Kind regards
Toni Kingo
Researcher in Numerics

13 06 2011
Mark Loghurst

Thanks, Toni for this elaboration and thanks for your kind reference. Yes, it is true, our solution invites all existing providers to collaborate, thus the Sproxils, mPedigrees, PCC’s are all part of this. The entire Genaco Verigen solution is run from various places in the world, and due to security we in operations “down the line” do not even know the location of our database servers. So yes, you are right – the operations are secret. You will find the same secrecy with mPedigree and Sproxil, where it is in fact impossible to find Sproxil in Nigeria – probably due to the same security issues. Our operation in Kenya is very minimal, as the product – a globally unique code sequence – will be distributed from our European mother corporate directly via GS1 (the barcode people) – to the manufacturers. The manufacturers will then in turn download the globally unique codes directly from our international servers. The only thing I know is that our international servers are located somewhere in a group of former atomic bunkers in Europe. Our mother corporate has not told us from where. Genaco Verigen International enjoys the protection of the international anti counterfeit societies, hence we don’t even know where they are located. Attempts to trace their whereabouts via phone or IP-number has been futile. The numbers are mobile numbers, owned by normal business addresses in Scandinavia, where there is nothing to the effect of any anti counterfeit business going on…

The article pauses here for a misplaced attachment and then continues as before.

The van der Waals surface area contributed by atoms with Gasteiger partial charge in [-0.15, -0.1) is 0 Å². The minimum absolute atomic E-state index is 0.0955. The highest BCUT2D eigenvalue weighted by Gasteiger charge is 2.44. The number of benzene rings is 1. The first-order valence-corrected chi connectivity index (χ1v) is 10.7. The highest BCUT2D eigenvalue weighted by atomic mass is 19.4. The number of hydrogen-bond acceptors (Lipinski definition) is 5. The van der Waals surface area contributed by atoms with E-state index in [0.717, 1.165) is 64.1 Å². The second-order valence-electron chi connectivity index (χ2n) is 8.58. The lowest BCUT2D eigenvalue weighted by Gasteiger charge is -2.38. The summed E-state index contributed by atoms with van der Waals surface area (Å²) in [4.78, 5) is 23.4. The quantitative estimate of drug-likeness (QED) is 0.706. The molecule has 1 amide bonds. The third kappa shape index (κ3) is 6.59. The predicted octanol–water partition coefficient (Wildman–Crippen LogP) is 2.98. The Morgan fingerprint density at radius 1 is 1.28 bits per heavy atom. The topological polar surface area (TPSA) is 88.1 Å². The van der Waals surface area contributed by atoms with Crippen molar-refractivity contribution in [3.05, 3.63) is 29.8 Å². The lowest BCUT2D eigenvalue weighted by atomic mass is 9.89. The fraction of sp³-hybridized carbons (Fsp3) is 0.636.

Mark Loghurst
COO, Genaco Verigen Africa

9 07 2011
Toni Kingo

Nairobi, 09 July 2011

Dear All,

I have been told by my boss, to correct an error in my previous write up in regards to GS1. GS1 has as a policy not to endorse any particular vendor or manufacturer, as GS1 is a manufacturer-controlled organisation. Thus, my previous comments as to that GS1 has endorsed Genaco Verigen is not accurate. The accurate fact is, that Genaco Verigen works with GS1 Kenya, in a mutual beneficiary relationship, and that the aim of this collaboration is to create an industry standard for encoding of products such that they can be globally identified. The global rate of product production is estimated to more than 400,000 products per second in average, and as Genaco Verigen can provide encoding solutions to that effect and as Genaco Verigen can provide an all inclusive approach which will not leave any manufacturer or provider out, and will include all existing code producers in the field of Track & Trace, the current ongoing collaboration is geared towards establishing pilots in Kenya, and from there escalate the standard to other countries with the aim of creating a global standard for this.

Kind regards
Genaco Verigen Ltd.,
Toni Kingo
Researcher in Numerics

PS: I apologize to those who may have been getting the wrong impression from my previous writing. I had not got it accurate myself, and hope the above will bring accuracy to this positive news, in the aim of stopping the vice of counterfeit products from mother earth. Have a good day !